Last reviewed 01/2018
Bilateral acoustic neurofibromatosis, also referred to as Type 2, NF2 or central neurofibromatosis, is clinically and genetically distinct from NF1. NF2 involves tumours of the vestibular branch of the eighth cranial nerve, namely vestibular schwannomas.
- billateral vestibular schwannomas (VS) are emblematic of NF2, but schwannomas may form on other cranial, spinal, and peripheral nerves
- central nervous system meningiomas and ependymomas, peripheral neuropathy, amyotrophy, retinal hamartomas, and subcapsular lens opacities are part of the NF2 disease spectrum (1,2, 3).
Patients with NF2 may also have peripheral neurofibromas, cafe-au-lait spots, and meningiomas. The NF2 gene is an example of a tumour suppressor gene. It is located on the long arm of chromosome 22 and is inherited as an autosomal dominant trait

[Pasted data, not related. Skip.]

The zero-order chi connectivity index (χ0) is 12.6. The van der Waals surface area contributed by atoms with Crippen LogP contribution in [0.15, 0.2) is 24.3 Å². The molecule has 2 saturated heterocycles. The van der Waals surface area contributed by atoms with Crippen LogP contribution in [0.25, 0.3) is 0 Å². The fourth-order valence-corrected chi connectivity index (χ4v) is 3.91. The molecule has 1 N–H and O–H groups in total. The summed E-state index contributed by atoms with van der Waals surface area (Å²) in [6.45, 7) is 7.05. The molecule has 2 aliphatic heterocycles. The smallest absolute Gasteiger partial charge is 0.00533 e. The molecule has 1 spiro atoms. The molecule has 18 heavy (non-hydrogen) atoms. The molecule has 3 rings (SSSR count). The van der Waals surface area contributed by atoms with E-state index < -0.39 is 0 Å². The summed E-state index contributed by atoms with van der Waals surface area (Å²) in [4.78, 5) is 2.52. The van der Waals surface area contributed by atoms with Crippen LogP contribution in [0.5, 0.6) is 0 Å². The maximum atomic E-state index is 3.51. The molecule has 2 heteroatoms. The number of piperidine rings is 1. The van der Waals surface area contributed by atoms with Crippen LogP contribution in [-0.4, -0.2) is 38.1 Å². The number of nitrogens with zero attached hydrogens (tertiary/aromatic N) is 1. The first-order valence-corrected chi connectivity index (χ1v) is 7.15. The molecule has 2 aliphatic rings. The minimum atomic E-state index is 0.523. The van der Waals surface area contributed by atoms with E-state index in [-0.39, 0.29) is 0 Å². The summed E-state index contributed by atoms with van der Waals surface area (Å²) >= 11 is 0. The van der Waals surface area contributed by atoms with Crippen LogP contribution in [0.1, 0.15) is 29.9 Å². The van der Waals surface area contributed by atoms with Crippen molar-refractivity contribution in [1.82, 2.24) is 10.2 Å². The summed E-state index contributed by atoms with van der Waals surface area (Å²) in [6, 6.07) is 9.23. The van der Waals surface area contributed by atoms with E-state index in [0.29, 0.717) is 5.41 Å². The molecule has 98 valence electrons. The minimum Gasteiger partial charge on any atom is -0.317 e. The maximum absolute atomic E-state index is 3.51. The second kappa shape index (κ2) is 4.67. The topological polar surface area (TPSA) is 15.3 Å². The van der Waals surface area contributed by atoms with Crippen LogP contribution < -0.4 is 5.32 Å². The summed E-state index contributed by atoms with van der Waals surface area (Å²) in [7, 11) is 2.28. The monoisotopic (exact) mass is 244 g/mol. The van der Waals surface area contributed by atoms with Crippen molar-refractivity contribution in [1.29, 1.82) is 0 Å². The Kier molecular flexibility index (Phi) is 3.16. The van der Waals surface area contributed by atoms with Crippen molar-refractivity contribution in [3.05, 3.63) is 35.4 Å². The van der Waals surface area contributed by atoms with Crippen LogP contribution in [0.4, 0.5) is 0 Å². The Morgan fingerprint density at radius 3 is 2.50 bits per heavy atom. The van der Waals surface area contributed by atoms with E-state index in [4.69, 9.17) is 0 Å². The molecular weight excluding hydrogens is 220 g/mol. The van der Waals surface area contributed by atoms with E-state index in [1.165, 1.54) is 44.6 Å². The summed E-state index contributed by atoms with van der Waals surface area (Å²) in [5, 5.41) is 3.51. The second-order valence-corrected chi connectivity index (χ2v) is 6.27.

- somatic mosaicism is present in about one-third of de novo patients (1,
- germline truncating mutations are associated with more severe disease than large deletions and missense mutations; individuals with germline truncating mutations are diagnosed at a younger age and usually have an earlier onset of symptomatic tumours
NF2 is an inherited tumour suppressor disease with a prevalence of 1 in 60,000 and a birth incidence of 1 in 25-30,000 individuals (1)
- Evans DG. Neurofibromatosis type 2 (NF2): a clinical and molecular review. Orphanet J Rare Dis. 2009;4:16.
- Evans DGR, Howard E, Giblin C, Clancy T, Spencer H, Huson SM, Lalloo F. Birth incidence and prevalence of tumour prone syndromes: estimates from a UK genetic family register service. Am J Med Genet A. 2010;152A(2):327-332.
- Ferner R. Neurofibromatosis 1 and neurofibromatosis 2: a twenty-first century perspective. Lancet Neurol. 2007;6(4):340-345.
clinical features of type II neurofibromatosis